Raiders could be planning to squat on Derek Carr, for now

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The Raiders have 16 days to figure out a potential trade for quarterback Derek Carr before $40.4 million in future compensation becomes fully guaranteed. So why haven’t they given Carr permission to try to find a suitor?

Here’s the problem. The Raiders likely fear that those discussions would result in a wink-nod understanding that Carr will tell the Raiders he won’t waive his no-trade clause, forcing a release — and then allowing him to get more than the new team would be willing to pay, if it has to also compensate the Raiders.

From Carr’s perspective, it’s better to be cut than traded. He picks his destination, he maximizes his compensation, and his new team can pay him more because it didn’t have to send a draft pick or two to his old team.

The Raiders are smart enough to realize this. Thus, the goal for now seems to be keeping Carr from finding out what’s behind Door No. 2. The more he knows about what other teams will or won’t do, the more likely he realizes that his best play would be to fold his arms and refuse to cooperate.

Then there’s this possibility. The Raiders, in lieu of cutting him, will keep him. And keep him. And keep him, until they get the deal they want.

It would be similar to what the Browns did with Baker Mayfield. Yes, he had a $19.9 million salary for 2022. But he had nowhere to play. And the longer it played out, the harder it would be for him to get ready for the regular season.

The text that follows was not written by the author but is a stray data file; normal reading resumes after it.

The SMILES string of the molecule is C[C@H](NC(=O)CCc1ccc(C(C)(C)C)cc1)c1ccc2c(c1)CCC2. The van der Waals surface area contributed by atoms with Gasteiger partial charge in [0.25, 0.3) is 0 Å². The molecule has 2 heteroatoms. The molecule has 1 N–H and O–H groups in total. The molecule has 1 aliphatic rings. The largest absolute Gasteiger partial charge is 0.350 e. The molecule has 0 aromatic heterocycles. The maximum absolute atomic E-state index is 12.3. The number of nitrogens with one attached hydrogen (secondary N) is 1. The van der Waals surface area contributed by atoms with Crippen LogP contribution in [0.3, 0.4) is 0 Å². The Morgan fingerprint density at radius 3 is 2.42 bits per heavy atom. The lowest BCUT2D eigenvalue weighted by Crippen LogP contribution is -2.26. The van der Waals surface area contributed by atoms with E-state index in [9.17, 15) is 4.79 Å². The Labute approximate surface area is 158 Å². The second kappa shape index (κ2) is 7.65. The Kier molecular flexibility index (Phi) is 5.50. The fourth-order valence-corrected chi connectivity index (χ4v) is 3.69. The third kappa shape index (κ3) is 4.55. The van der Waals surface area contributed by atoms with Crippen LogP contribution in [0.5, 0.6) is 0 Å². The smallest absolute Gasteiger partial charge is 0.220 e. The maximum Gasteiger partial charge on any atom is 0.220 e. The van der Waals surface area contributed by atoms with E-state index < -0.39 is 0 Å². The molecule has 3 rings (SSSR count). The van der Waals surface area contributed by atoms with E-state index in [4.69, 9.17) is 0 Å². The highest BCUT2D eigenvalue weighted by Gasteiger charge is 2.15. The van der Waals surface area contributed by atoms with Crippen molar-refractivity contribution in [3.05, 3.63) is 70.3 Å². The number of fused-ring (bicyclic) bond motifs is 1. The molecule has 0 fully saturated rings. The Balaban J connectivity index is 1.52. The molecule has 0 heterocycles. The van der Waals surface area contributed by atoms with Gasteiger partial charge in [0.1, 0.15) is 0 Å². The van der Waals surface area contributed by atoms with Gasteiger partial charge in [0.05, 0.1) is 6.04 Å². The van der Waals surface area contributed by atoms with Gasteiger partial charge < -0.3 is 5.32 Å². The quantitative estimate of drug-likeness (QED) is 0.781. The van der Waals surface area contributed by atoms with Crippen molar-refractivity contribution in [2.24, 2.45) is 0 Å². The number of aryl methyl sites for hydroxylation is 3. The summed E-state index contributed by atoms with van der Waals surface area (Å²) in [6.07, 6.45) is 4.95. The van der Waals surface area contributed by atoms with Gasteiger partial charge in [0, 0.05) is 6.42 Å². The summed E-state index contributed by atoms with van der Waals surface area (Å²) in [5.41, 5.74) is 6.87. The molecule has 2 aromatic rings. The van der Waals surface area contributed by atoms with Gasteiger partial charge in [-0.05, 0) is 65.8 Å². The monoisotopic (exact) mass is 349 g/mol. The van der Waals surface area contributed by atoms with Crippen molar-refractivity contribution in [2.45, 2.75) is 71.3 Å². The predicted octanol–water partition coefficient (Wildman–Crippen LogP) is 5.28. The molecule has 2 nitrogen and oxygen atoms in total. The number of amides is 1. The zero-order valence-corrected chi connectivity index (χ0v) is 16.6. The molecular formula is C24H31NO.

Eventually, he gave up $4.6 million, and the Browns saved $9.4 million.

The Raiders actually could benefit from sitting on Carr until after the upcoming game of veteran quarterback musical chairs ends. Assuming that at least one quarterback-needy team doesn’t get the guy it wants, the Raiders will operate from a position of strength.

If, in contract, they hustle to strike a deal for Carr before February 15, they’ll be operating from a position of weakness.

If that’s what the Raiders are doing, it’s quite a gamble. A $40.4 million gamble, more than twice the $19.9 million the Browns gambled with.

Carr could just say, “Fine. I’ll show up for practice and games and collect your checks and not play.” They can’t lock him out, if he wants to be there.

But the Raiders could be banking on Carr desperately not wanting to be there, and also desperately wanting to be elsewhere. That’s the way to get him to trim enough of that $40.4 million to facilitate a trade — even if the Raiders end up paying some of it.

It’s far better than paying all of it.

With salary cap in place, franchise and transition tag amounts for 2023 are known

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The formulas for determining the franchise and transition tags ultimately tie the amount at each position to a percentage of the salary cap. Thus, once the salary cap is known, the tag amounts are known.

With the salary cap at a record-high $224.8 million for 2023, the tags have been determined.

Per multiple reports, the franchise tags are as follows:

Quarterback: $32,416,000.

Running back: $10,091,000.

Receiver: $19,743,000.

Tight end: $11,345,000.

Offensive line: $18,244,000.

Defensive end: $19,727,000.

Defensive tackle: $18,937,000.

Linebacker: $20,926,000.

Cornerback: $18,140,000.

Safety: $14,460,000.

Kicker/punter: $5,393,000.

The franchise tag allows a player to negotiate with other teams and sign an offer sheet. If his current team doesn’t match the offer, the new team gives up two first-round picks.

The transition tag provides only a right to match, with no compensation. The transition tags are as follows:

Quarterback: $29,504,000.

Running back: $8,429,000.

Receiver: $17,991,000.

Tight end: $9,716,000.

Offensive line: $16,660,000.

Defensive end: $17,452,000.

Defensive tackle: $16,068,000.

Linebacker: $17,478,000.

Cornerback: $15,791,000.

Safety: $11,867,000.

Kicker/punter: $4,869,000.